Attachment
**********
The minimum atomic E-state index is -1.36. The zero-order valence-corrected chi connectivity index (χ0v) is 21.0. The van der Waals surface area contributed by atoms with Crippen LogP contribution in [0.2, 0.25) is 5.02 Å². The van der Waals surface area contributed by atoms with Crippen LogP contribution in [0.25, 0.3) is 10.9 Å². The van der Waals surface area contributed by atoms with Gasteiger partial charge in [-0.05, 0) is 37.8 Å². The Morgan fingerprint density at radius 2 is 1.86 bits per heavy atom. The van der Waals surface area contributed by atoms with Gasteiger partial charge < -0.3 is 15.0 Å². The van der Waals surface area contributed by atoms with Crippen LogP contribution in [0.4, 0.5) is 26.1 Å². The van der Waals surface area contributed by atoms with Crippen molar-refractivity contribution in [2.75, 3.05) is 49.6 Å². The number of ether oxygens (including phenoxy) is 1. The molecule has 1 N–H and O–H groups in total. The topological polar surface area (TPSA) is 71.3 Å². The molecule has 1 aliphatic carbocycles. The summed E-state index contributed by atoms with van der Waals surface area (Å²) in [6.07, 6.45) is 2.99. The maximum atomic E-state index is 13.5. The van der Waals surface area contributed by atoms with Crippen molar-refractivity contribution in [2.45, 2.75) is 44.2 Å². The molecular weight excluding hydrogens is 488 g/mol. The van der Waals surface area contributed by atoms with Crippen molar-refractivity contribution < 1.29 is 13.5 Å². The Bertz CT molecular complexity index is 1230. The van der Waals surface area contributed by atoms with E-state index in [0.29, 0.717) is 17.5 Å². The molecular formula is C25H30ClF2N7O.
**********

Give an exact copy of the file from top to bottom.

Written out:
The minimum atomic E-state index is -1.36. The zero-order valence-corrected chi connectivity index (χ0v) is 21.0. The van der Waals surface area contributed by atoms with Crippen LogP contribution in [0.2, 0.25) is 5.02 Å². The van der Waals surface area contributed by atoms with Crippen LogP contribution in [0.25, 0.3) is 10.9 Å². The van der Waals surface area contributed by atoms with Gasteiger partial charge in [-0.05, 0) is 37.8 Å². The Morgan fingerprint density at radius 2 is 1.86 bits per heavy atom. The van der Waals surface area contributed by atoms with Gasteiger partial charge < -0.3 is 15.0 Å². The van der Waals surface area contributed by atoms with Crippen LogP contribution in [0.4, 0.5) is 26.1 Å². The van der Waals surface area contributed by atoms with Crippen molar-refractivity contribution in [2.75, 3.05) is 49.6 Å². The number of ether oxygens (including phenoxy) is 1. The molecule has 1 N–H and O–H groups in total. The topological polar surface area (TPSA) is 71.3 Å². The molecule has 1 aliphatic carbocycles. The summed E-state index contributed by atoms with van der Waals surface area (Å²) in [6.07, 6.45) is 2.99. The maximum atomic E-state index is 13.5. The van der Waals surface area contributed by atoms with Crippen molar-refractivity contribution in [2.45, 2.75) is 44.2 Å². The molecular weight excluding hydrogens is 488 g/mol. The van der Waals surface area contributed by atoms with Crippen molar-refractivity contribution < 1.29 is 13.5 Å². The Bertz CT molecular complexity index is 1230. The van der Waals surface area contributed by atoms with E-state index in [0.29, 0.717) is 17.5 Å². The molecular formula is C25H30ClF2N7O.